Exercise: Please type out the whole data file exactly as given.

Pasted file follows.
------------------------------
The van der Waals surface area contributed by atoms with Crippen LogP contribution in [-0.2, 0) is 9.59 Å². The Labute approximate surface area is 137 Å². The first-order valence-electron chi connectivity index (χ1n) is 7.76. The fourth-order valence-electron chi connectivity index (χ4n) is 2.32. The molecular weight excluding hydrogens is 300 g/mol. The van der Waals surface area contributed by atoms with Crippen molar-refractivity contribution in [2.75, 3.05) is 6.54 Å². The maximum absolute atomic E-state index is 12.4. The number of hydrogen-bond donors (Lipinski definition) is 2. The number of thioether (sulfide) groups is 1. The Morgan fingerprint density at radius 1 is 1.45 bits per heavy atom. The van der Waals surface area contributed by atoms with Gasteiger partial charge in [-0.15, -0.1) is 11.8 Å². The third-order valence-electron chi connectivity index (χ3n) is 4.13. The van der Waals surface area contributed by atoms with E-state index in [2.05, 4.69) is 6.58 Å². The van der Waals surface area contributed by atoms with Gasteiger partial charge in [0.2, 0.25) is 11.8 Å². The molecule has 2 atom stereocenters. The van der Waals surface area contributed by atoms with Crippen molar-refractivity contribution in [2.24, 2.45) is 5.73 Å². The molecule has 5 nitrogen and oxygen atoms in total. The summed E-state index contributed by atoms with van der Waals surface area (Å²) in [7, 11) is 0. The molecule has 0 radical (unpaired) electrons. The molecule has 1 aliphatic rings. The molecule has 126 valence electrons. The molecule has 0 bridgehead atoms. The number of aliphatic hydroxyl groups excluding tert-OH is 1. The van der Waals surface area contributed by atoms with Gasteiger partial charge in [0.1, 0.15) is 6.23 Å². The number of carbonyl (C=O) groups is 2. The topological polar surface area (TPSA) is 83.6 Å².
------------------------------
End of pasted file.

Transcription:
The van der Waals surface area contributed by atoms with Crippen LogP contribution in [-0.2, 0) is 9.59 Å². The Labute approximate surface area is 137 Å². The first-order valence-electron chi connectivity index (χ1n) is 7.76. The fourth-order valence-electron chi connectivity index (χ4n) is 2.32. The molecular weight excluding hydrogens is 300 g/mol. The van der Waals surface area contributed by atoms with Crippen molar-refractivity contribution in [2.75, 3.05) is 6.54 Å². The maximum absolute atomic E-state index is 12.4. The number of hydrogen-bond donors (Lipinski definition) is 2. The number of thioether (sulfide) groups is 1. The Morgan fingerprint density at radius 1 is 1.45 bits per heavy atom. The van der Waals surface area contributed by atoms with Gasteiger partial charge in [-0.15, -0.1) is 11.8 Å². The third-order valence-electron chi connectivity index (χ3n) is 4.13. The van der Waals surface area contributed by atoms with E-state index in [2.05, 4.69) is 6.58 Å². The van der Waals surface area contributed by atoms with Gasteiger partial charge in [0.2, 0.25) is 11.8 Å². The molecule has 2 atom stereocenters. The van der Waals surface area contributed by atoms with Crippen molar-refractivity contribution in [2.24, 2.45) is 5.73 Å². The molecule has 5 nitrogen and oxygen atoms in total. The summed E-state index contributed by atoms with van der Waals surface area (Å²) in [7, 11) is 0. The molecule has 0 radical (unpaired) electrons. The molecule has 1 aliphatic rings. The molecule has 126 valence electrons. The molecule has 0 bridgehead atoms. The number of aliphatic hydroxyl groups excluding tert-OH is 1. The van der Waals surface area contributed by atoms with Gasteiger partial charge in [0.1, 0.15) is 6.23 Å². The number of carbonyl (C=O) groups is 2. The topological polar surface area (TPSA) is 83.6 Å².